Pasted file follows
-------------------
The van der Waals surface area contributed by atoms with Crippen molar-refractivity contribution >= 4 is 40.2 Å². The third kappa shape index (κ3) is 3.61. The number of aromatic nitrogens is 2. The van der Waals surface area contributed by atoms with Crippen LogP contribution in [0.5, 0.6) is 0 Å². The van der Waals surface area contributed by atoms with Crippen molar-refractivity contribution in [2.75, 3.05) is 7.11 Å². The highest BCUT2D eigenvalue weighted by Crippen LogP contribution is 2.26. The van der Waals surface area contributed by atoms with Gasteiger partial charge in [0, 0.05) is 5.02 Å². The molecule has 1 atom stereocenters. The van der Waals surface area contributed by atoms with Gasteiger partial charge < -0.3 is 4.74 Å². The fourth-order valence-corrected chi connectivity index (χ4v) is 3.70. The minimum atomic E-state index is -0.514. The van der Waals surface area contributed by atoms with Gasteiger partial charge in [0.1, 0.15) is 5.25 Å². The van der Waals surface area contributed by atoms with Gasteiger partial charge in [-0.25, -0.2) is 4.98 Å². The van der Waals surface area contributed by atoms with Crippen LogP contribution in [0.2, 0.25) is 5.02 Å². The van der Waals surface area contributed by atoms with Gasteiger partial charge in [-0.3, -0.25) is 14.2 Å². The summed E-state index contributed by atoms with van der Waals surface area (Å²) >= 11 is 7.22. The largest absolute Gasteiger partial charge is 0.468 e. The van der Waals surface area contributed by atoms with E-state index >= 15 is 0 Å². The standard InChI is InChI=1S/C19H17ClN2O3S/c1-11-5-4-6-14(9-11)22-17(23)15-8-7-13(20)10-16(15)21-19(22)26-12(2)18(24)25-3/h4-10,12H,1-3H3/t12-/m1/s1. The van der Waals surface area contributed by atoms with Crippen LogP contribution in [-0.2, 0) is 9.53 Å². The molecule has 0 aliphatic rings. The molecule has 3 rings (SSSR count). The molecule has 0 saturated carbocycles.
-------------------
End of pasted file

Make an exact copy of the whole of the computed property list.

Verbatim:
The van der Waals surface area contributed by atoms with Crippen molar-refractivity contribution >= 4 is 40.2 Å². The third kappa shape index (κ3) is 3.61. The number of aromatic nitrogens is 2. The van der Waals surface area contributed by atoms with Crippen LogP contribution in [0.5, 0.6) is 0 Å². The van der Waals surface area contributed by atoms with Crippen molar-refractivity contribution in [2.75, 3.05) is 7.11 Å². The highest BCUT2D eigenvalue weighted by Crippen LogP contribution is 2.26. The van der Waals surface area contributed by atoms with Gasteiger partial charge in [0, 0.05) is 5.02 Å². The molecule has 1 atom stereocenters. The van der Waals surface area contributed by atoms with Gasteiger partial charge < -0.3 is 4.74 Å². The fourth-order valence-corrected chi connectivity index (χ4v) is 3.70. The minimum atomic E-state index is -0.514. The van der Waals surface area contributed by atoms with Gasteiger partial charge in [0.1, 0.15) is 5.25 Å². The van der Waals surface area contributed by atoms with Gasteiger partial charge in [-0.25, -0.2) is 4.98 Å². The van der Waals surface area contributed by atoms with Crippen LogP contribution in [0.2, 0.25) is 5.02 Å². The van der Waals surface area contributed by atoms with Gasteiger partial charge in [-0.3, -0.25) is 14.2 Å². The summed E-state index contributed by atoms with van der Waals surface area (Å²) >= 11 is 7.22. The largest absolute Gasteiger partial charge is 0.468 e. The van der Waals surface area contributed by atoms with E-state index >= 15 is 0 Å². The standard InChI is InChI=1S/C19H17ClN2O3S/c1-11-5-4-6-14(9-11)22-17(23)15-8-7-13(20)10-16(15)21-19(22)26-12(2)18(24)25-3/h4-10,12H,1-3H3/t12-/m1/s1. The van der Waals surface area contributed by atoms with Crippen LogP contribution in [-0.2, 0) is 9.53 Å². The molecule has 0 aliphatic rings. The molecule has 3 rings (SSSR count). The molecule has 0 saturated carbocycles.